According to Mental Health America, 1.2 million individuals living with mental illness sit in jail and prison every year. Serious mental illness has become so prevalent in U.S. jails and prisons that they are commonly referred to as “the new asylums.” Right here in Los Angeles, Twin Towers Correctional Facility is home to 1,400 inmates with mental illness and is considered the largest mental institution in the country.

How Did We Get Here?

So, how did the U.S. get to a point where more individuals with severe mental illness are behind bars rather than treated in their communities or hospitalized?

Until the 1970s, people with severe mental illness were usually treated in public psychiatric hospitals, known then as asylums. A social movement calling for the deinstitutionalization of mental illness advocated for freeing patients from these overcrowded and often inhumane hospital settings in favor of community-based treatment solutions.

However, when this movement was passed and the majority of public psychiatric institutions across the country were shut down, the federal government did not provide sufficient ongoing funding for community programs. As a result, hundreds of thousands of individuals with mental illness were released into communities that lacked the necessary resources to support them, and many were funneled into incarceration: a phenomenon known as transinstitutionalization.

[Related: Mental Illness In America’s Jails And Prisons: Toward A Public Safety/Public Health Model]

The inside of an empty room in an asylum with empty bed frames

by Hoshino Ai on Unsplash

Prisons: The New Asylums

Without the proper community-based mental health solutions, prisons and jails have become a “dumping ground” for individuals with severe mental illness, many of whom have been inappropriately locked up after committing minor offenses.

Inmates with mental illnesses also tend to remain in jail longer than other inmates, often due to an inability to understand or follow rules. According to the Treatment Advocacy Center,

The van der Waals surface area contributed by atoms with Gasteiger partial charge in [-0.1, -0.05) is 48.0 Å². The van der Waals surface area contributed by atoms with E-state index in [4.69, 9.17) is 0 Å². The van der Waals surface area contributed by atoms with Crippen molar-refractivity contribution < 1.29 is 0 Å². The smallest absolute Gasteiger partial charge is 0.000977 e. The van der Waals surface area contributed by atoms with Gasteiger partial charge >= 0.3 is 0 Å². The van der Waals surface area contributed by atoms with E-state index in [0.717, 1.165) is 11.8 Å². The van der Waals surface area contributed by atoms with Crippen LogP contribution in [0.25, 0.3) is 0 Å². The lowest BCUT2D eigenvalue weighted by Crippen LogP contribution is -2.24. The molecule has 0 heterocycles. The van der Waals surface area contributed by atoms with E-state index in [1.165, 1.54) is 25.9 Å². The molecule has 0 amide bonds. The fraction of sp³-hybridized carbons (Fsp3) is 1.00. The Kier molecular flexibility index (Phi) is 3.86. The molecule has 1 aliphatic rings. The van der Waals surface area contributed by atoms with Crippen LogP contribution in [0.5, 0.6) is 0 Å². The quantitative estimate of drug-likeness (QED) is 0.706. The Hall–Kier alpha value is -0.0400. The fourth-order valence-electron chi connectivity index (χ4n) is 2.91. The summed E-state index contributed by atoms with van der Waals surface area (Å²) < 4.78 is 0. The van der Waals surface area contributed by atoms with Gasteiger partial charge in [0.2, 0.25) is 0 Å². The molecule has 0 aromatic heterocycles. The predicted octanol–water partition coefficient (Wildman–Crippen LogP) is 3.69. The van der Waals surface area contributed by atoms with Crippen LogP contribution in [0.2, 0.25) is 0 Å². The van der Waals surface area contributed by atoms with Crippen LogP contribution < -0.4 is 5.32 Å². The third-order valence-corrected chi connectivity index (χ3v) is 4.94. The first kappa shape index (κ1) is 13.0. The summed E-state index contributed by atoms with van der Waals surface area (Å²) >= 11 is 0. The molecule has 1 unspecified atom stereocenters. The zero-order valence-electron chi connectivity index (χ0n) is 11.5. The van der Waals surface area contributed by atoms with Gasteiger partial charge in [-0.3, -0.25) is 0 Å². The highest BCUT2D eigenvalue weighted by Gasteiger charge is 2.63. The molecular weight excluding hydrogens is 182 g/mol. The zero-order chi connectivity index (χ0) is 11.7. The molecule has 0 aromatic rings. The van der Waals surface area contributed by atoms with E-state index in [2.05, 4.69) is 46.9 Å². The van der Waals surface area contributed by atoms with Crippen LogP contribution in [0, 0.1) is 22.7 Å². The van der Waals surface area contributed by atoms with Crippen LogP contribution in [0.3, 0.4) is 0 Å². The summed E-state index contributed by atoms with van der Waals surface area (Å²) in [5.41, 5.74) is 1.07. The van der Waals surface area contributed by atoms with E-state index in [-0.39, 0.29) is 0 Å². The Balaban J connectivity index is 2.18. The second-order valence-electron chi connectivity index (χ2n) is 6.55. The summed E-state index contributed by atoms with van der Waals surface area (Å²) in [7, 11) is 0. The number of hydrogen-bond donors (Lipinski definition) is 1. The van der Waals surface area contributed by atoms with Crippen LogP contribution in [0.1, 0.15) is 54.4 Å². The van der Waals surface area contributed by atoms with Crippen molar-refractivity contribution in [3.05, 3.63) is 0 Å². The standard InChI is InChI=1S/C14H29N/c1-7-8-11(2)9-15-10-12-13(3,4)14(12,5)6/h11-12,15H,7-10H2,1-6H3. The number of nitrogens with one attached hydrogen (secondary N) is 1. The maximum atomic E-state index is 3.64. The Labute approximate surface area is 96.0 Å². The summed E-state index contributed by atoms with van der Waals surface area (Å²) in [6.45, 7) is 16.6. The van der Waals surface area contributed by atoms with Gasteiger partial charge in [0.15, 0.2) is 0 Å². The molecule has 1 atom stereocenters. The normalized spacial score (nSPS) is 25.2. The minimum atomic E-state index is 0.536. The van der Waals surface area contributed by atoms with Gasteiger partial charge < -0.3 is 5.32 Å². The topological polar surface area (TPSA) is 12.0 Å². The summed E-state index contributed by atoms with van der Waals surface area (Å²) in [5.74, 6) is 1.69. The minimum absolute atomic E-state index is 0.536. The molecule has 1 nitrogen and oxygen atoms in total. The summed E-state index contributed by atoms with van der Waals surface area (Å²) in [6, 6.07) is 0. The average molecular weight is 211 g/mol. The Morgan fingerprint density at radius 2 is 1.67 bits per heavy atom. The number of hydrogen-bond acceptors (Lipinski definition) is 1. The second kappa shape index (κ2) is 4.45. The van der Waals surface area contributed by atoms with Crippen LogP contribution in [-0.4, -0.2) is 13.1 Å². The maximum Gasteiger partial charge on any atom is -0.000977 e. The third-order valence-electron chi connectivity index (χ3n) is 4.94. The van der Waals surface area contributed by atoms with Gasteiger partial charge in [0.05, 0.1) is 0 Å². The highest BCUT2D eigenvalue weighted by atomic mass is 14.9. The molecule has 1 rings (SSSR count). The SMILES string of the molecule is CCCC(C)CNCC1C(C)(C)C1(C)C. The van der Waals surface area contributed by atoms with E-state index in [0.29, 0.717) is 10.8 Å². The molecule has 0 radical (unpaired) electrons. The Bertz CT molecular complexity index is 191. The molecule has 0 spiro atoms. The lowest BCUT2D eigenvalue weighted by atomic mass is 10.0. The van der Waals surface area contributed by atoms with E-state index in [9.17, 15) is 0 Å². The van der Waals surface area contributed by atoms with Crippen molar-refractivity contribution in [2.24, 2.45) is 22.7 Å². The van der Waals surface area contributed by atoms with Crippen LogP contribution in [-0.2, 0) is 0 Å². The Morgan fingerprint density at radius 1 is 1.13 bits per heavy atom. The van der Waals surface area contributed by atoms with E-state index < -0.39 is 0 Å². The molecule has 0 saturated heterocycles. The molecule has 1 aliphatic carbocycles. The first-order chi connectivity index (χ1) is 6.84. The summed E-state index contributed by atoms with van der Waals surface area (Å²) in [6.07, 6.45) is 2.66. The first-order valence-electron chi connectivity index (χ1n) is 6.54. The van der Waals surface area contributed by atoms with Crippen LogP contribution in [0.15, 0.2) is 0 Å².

“In one study, jail inmates were twice as likely (19% versus 9%) to be charged with facility rule violations. In another study, in Washington state prisons, mentally ill inmates accounted for 41% of infractions even though they constituted only 19% of the prison population.”

Once individuals are incarcerated, the excessively punitive rules and regulations inside of most American prisons only serve to exacerbate existing mental health issues. Overcrowding, violence, lack of meaningful activity, isolation and enforced solitude, and insecurity about future prospects such as work and relationships, on top of inadequate physical and mental health services, are all factors that can make inmates’ mental illness even worse.

What Can Be Done?

Close up view of a barbed wire fence surrounding a prison yard.

by Hédi Benyounes

Divert Away from Incarceration

According to a 2015 study by The Sentencing Project, there is a direct correlation between states with less access to mental health care and high rates of incarceration. In order to prevent the widespread incarceration of people with severe mental illness, we must create and fund comprehensive community-based mental health solutions in all communities, especially in states with the highest incarceration rates.

While diversion programs such as mental health courts or drug courts are becoming more widespread, these programs rely on individuals to first plead guilty to a crime and be subject to incarceration. “Pre-booking” diversion programs that work in collaboration with mental health and substance abuse providers can help support individuals instead of criminalizing their mental health, focusing on treatment rather than punitive measures.

Provide Mental Health Care to Inmates

According to the World Health Organization, addressing the mental health needs of inmates improves the health and quality of life of both prisoners with mental disorders and of the prison population as a whole. Inmates with mental illness both need and deserve appropriate mental health treatment and care while they are incarcerated so that they may have the opportunity to stabilize prior to their release. Prisoners requiring more acute psychiatric care should also have access to general hospital psychiatric departments when needed.

Advocate for Less Punitive Practices

Inmates with mental health needs deserve to be treated with dignity and protected by the same human rights measures as anyone else. According to the World Health Organization,

“Mental health legislation can be a powerful tool to protect the rights of people with a mental disorder, including prisoners, yet in many countries mental health laws are outdated and fail to address the mental health needs of the prison population. The development of legal provisions that address these needs can help to promote the rights of prisoners, including the right to quality treatment and care, to refuse treatment, to appeal decisions of involuntary treatment, to confidentiality, to protection from discrimination and violence, and to protection from torture and other cruel, inhuman and degrading treatment.”

Additional Resources

PBS documentary “The New Asylums”


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